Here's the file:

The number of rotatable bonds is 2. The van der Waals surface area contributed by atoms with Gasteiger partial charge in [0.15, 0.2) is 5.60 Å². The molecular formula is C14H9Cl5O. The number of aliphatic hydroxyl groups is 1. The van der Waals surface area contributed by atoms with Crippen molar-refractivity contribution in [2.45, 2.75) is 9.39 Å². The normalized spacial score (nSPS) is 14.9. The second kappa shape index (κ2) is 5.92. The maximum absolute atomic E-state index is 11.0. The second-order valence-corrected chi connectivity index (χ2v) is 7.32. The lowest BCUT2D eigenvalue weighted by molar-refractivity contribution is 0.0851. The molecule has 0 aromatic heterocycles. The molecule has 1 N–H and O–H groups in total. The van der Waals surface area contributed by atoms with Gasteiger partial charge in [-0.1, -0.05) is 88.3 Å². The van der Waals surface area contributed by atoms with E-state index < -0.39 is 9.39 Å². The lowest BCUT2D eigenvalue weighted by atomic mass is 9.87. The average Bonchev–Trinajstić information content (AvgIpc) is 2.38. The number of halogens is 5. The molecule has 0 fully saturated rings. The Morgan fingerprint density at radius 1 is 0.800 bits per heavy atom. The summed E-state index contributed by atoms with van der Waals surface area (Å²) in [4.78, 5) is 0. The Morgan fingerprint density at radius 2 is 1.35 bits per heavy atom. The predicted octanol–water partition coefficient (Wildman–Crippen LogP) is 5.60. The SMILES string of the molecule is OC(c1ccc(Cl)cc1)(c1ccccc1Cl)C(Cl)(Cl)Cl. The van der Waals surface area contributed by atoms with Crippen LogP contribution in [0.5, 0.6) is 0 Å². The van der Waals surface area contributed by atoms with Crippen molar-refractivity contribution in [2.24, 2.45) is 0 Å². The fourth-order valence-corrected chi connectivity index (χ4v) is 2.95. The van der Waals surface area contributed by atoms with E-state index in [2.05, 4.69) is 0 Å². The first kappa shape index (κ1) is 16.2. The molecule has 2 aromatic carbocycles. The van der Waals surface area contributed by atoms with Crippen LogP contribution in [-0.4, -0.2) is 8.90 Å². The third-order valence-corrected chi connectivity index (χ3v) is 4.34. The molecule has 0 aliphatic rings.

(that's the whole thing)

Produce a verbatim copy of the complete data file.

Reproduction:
The number of rotatable bonds is 2. The van der Waals surface area contributed by atoms with Gasteiger partial charge in [0.15, 0.2) is 5.60 Å². The molecular formula is C14H9Cl5O. The number of aliphatic hydroxyl groups is 1. The van der Waals surface area contributed by atoms with Crippen molar-refractivity contribution in [2.45, 2.75) is 9.39 Å². The normalized spacial score (nSPS) is 14.9. The second kappa shape index (κ2) is 5.92. The maximum absolute atomic E-state index is 11.0. The second-order valence-corrected chi connectivity index (χ2v) is 7.32. The lowest BCUT2D eigenvalue weighted by molar-refractivity contribution is 0.0851. The molecule has 0 aromatic heterocycles. The molecule has 1 N–H and O–H groups in total. The van der Waals surface area contributed by atoms with Gasteiger partial charge in [-0.1, -0.05) is 88.3 Å². The van der Waals surface area contributed by atoms with E-state index < -0.39 is 9.39 Å². The lowest BCUT2D eigenvalue weighted by atomic mass is 9.87. The average Bonchev–Trinajstić information content (AvgIpc) is 2.38. The number of halogens is 5. The molecule has 0 fully saturated rings. The Morgan fingerprint density at radius 1 is 0.800 bits per heavy atom. The summed E-state index contributed by atoms with van der Waals surface area (Å²) in [4.78, 5) is 0. The Morgan fingerprint density at radius 2 is 1.35 bits per heavy atom. The predicted octanol–water partition coefficient (Wildman–Crippen LogP) is 5.60. The SMILES string of the molecule is OC(c1ccc(Cl)cc1)(c1ccccc1Cl)C(Cl)(Cl)Cl. The van der Waals surface area contributed by atoms with Crippen LogP contribution in [0.5, 0.6) is 0 Å². The van der Waals surface area contributed by atoms with Crippen molar-refractivity contribution in [2.24, 2.45) is 0 Å². The fourth-order valence-corrected chi connectivity index (χ4v) is 2.95. The van der Waals surface area contributed by atoms with E-state index in [2.05, 4.69) is 0 Å². The first kappa shape index (κ1) is 16.2. The molecule has 2 aromatic carbocycles. The van der Waals surface area contributed by atoms with Crippen LogP contribution in [-0.4, -0.2) is 8.90 Å². The third-order valence-corrected chi connectivity index (χ3v) is 4.34. The molecule has 0 aliphatic rings.